Discovered in 1916 in Germany and first approved for medical use in the United States in 1939, oxycodone is a potent semi-synthetic opioid painkiller prescribed to manage moderate to severe pain or, in extended-release formulations, chronic pain.
However, oxycodone medications are also commonly abused and command high prices on the street and online.
This high demand and widespread abuse of brand name and generic oxycodone drugs has seen the rise of various street names and slang terms as well as the illicit counterfeiting of oxycodone medications with fentanyl or other hazardous ingredients.
Street Names For Oxycodone
Oxycodone is classified as a Schedule II controlled substance, meaning that any improper sale, use, or even possession of oxycodone is considered a felony under federal and state laws.
As a result, those who sell and abuse prescription drugs tend to use a wide variety of ever-evolving casual nicknames and street names for drugs like oxycodone. Street names tend to play off the drug’s name, brand names, physical properties, or effects.
For oxycodone, the most common street names include:
- hillbilly heroin
- 40 (40 milligram pills)
- 80 (80 milligram pills)
Brand Names For Oxycodone
Oxycodone is not patent-protected and is produced by different pharmaceutical companies in generic forms, though some brand-name formulations like OxyContin are currently under patent protection.
In the United States, brand-name oxycodone pain relief products include or have included:
- OxyCONTIN CR
- Oxy IR
- Roxicodone Intensol
- Xtampza ER
Brand name oxycodone combination medications made with oxycodone and another pain reliever include or have included:
- Oxycet (acetaminophen)
- Percocet (acetaminophen)
- Roxicet (acetaminophen)
- Xartemis XR (acetaminophen)
- Percodan (aspirin)
- Combunox (ibuprofen)
Brand Names/Street Names Of Other Opioid Drugs
Opioid/opiate narcotics share effects and use a similar mechanism of action, though they can vary greatly in terms of potency, length of effect, and legal status.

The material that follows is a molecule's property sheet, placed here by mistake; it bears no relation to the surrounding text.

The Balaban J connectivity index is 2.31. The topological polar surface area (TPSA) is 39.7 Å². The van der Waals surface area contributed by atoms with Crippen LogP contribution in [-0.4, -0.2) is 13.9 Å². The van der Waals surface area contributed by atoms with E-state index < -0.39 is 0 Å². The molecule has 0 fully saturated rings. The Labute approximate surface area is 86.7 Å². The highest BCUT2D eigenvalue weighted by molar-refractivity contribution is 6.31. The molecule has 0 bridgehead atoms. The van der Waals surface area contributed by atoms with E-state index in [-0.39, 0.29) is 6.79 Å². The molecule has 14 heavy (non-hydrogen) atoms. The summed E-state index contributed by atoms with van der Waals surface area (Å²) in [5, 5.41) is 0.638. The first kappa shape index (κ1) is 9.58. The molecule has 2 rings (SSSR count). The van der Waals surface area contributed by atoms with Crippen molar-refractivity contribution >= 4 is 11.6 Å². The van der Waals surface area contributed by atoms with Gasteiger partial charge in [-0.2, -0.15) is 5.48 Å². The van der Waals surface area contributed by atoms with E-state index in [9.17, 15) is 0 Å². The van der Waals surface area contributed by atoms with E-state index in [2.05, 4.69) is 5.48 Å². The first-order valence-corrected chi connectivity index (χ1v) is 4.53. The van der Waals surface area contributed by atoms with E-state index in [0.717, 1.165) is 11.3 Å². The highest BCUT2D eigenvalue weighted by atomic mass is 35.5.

Some of the most common opioid-class drugs currently available in the United States include:
- morphine (Roxanol, MS-Contin, Kadian / M, Miss Emma, monkey, white stuff)
- meperidine (Demerol / demmies, pain killer)
- oxymorphone (Opana, Opana ER, Numorphan / biscuits, blue heaven, blues, Mrs. O, O bomb, octagons, stop signs)
- methadone (Methadose, Dolophine / fizzies, amidone, chocolate chip cookies)
- hydrocodone (Vicodin, Lortab / fluff, hydros, vic, vike, Watson)
- hydromorphone (Dilaudid, Exalgo / dust, juice, dillies, smack, D, footballs)
- fentanyl (Actiq, Duragesic, Sublimaze / apache, China girl, dance fever, friend, Goodfellas, tango and cash)
- codeine (captain cody, cody, little c, purple drank, and school boy)
- heroin (brown sugar, China white, dope, H, junk, skag, skunk, smack, white horse)
Certain experimental opioid drugs, including analogues of fentanyl and other little-known synthetic narcotics, are also emerging in the United States illicit drug trade, including counterfeited prescription opioid medications.
Treating Oxycodone Abuse & Dependence
While oxycodone can be extremely addictive, treatment is available to help you or your loved ones recover and enjoy a brighter, healthier, and more sustainable future.
At Bedrock Recovery Center, our opioid addiction treatment options include:
- medical detox for supportive and closely supervised management of opioid withdrawal symptoms
- residential/inpatient treatment taking place in our comfortable Canton Massachusetts treatment center
- medication-assisted treatment (MAT) featuring methadone, buprenorphine, or naltrexone
- dual diagnosis treatment for co-occurring mental health disorders (PTSD, anxiety, depression, etc.)
- aftercare support
To learn more about our mental health and prescription drug addiction treatment options, please contact us today.
- Drug Enforcement Administration (DEA) https://www.deadiversion.usdoj.gov/drug_chem_info/oxycodone.pdf
- National Institute on Drug Abuse (NIDA) https://nida.nih.gov/publications/effective-treatments-opioid-addiction
- National Library of Medicine: MedlinePlus https://medlineplus.gov/druginfo/meds/a682132.html
- Substance Abuse and Mental Health Services Administration (SAMHSA) https://www.samhsa.gov/data/sites/default/files/report_2686/ShortReport-2686.html